Campbell Ritchie wrote:Did you mean to say not sorted?
Zach Rode wrote:. . . Arrays and Arraylists . . . are not ordered because their positioning is not based on a property of the elements
Alex Niculae wrote:Hello.
I am puzzled by this question, just as the original poster.
The question is:
18. Which of the following are true? (Choose all that apply)
D. An array is ordered.
E. An ArrayList is ordered.
And both D and E are marked correct, with the following explanation:
[...] Both an array and ArrayList are ordered and have indexes. [...]
An ordered collection means that the elements of the collection have a specific order. The order is independent of the value. A List is an example.
A sorted collection means that not only does the collection have order, but the order depends on the value of the element. A SortedSet is an example.
In contrast, a collection without any order can maintain the elements in any order. A Set is an example.
Tim Holloway wrote:Using gc to get a better idea of how much active object memory you are using is a popular thing to do.
In older times, especially in real-time applications, it was sometimes useful to call gc before starting something resource-heavy. Otherwise the user experience could be marred when an automatical gc started in the middle of things and stalled the UI.
A classic example of this was one of the early Amiga Computer demos where it opened 4 windows, each with a moving graphic in them and played music in stereo*. The Amiga was the first home-grade computer with real-time pre-emptive multitasking capabilities straight from the factory. In fact, although Linux has always had pre-emptive multi-tasking, you had to do a custom kernel build if you wanted real-time and that was over a decade later.
But real-time and ore-emptive are no match for a quick-and-dirty port of BASIC that had a blocking garbage collector, so right in the middle of the demo, it would periodically stall - while playing music - to do garbage collection.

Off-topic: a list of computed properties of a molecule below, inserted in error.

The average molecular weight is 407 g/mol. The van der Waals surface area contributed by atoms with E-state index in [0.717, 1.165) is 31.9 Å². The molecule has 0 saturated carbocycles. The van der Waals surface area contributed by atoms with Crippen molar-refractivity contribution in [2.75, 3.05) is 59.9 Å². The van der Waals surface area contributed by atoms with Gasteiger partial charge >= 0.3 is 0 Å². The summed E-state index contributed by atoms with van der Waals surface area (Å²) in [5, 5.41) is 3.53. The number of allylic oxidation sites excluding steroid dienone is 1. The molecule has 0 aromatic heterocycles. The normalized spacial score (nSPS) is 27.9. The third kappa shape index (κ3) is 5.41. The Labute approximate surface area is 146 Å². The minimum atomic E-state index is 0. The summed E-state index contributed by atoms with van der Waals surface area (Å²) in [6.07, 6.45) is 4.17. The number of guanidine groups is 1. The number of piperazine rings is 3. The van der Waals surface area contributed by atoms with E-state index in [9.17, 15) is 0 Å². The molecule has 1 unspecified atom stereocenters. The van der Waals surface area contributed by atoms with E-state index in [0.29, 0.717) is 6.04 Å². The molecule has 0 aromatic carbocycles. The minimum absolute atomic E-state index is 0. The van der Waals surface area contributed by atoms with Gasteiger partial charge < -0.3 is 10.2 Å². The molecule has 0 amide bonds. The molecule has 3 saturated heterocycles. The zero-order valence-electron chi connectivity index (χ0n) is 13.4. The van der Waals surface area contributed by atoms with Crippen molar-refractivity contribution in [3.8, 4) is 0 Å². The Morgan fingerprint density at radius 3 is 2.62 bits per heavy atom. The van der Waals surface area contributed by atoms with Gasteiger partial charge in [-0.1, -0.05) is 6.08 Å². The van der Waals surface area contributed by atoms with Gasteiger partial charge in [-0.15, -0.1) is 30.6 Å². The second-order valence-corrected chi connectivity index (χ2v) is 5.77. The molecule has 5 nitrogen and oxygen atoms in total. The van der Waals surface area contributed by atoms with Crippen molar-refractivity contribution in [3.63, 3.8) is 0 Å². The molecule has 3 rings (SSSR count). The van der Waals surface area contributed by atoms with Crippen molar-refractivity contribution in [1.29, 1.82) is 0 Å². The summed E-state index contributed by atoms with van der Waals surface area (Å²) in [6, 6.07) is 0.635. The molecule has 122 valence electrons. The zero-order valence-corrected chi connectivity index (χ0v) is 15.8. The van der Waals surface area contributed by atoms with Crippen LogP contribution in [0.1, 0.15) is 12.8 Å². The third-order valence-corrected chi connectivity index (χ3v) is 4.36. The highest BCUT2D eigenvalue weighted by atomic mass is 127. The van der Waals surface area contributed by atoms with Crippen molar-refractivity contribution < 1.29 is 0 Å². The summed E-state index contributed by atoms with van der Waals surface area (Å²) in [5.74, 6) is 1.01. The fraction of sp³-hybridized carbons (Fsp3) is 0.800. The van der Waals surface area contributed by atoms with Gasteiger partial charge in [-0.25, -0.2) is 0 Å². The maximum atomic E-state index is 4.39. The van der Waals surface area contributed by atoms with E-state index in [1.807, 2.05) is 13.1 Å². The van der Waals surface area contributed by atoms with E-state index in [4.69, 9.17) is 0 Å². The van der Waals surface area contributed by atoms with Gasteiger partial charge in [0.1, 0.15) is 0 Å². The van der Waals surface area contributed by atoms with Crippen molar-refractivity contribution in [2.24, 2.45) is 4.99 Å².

This isn't as much of a problem with the smarter and more incremental gc processes in modern Java, but you can see why people got into the habit.
The Amiga was probably the only computer whose on-the-box specifications contained not only RAM and CPU speed, but stereo separation in decibels and Total Harmonic Distortion. Even today, many PCs use a separate sound card. And even when it's on the motherboard, the sound chips used depend on the motherboard manufacturer.
Tim Holloway wrote:I work along the same lines as Joe Ess. Although I also still use Perl if I need something that's heavy on regular expressions.
Python is good for complex quick-and-dirty apps. It's almost exclusively what I use for Raspberry Pi projects, since there's a good fit between the APIs I use and Python. I also use Python BeautifulSoup when I need to mine HTML for data.
Java is what I use when I need industrial strength. That is:
A) I need to handle heavy loads/many concurrent users and I need a robust and complex infrastructure to support me.
B) I need security
C) I need performance
D) I want the flexibility to swap out different service providers at need. For example, Hibernate versus Apache OpenJPA.
Knute Snortum wrote:My experience is that people from the UK can do an American accent better than Americans can do any English or Scottish accents. Take for example Dick van Dyke in Mary Poppins, as they mentioned. On the other hand, take Hugh Laurie on House, MD. I never would have suspected that he wasn't born in America, his accent was so good.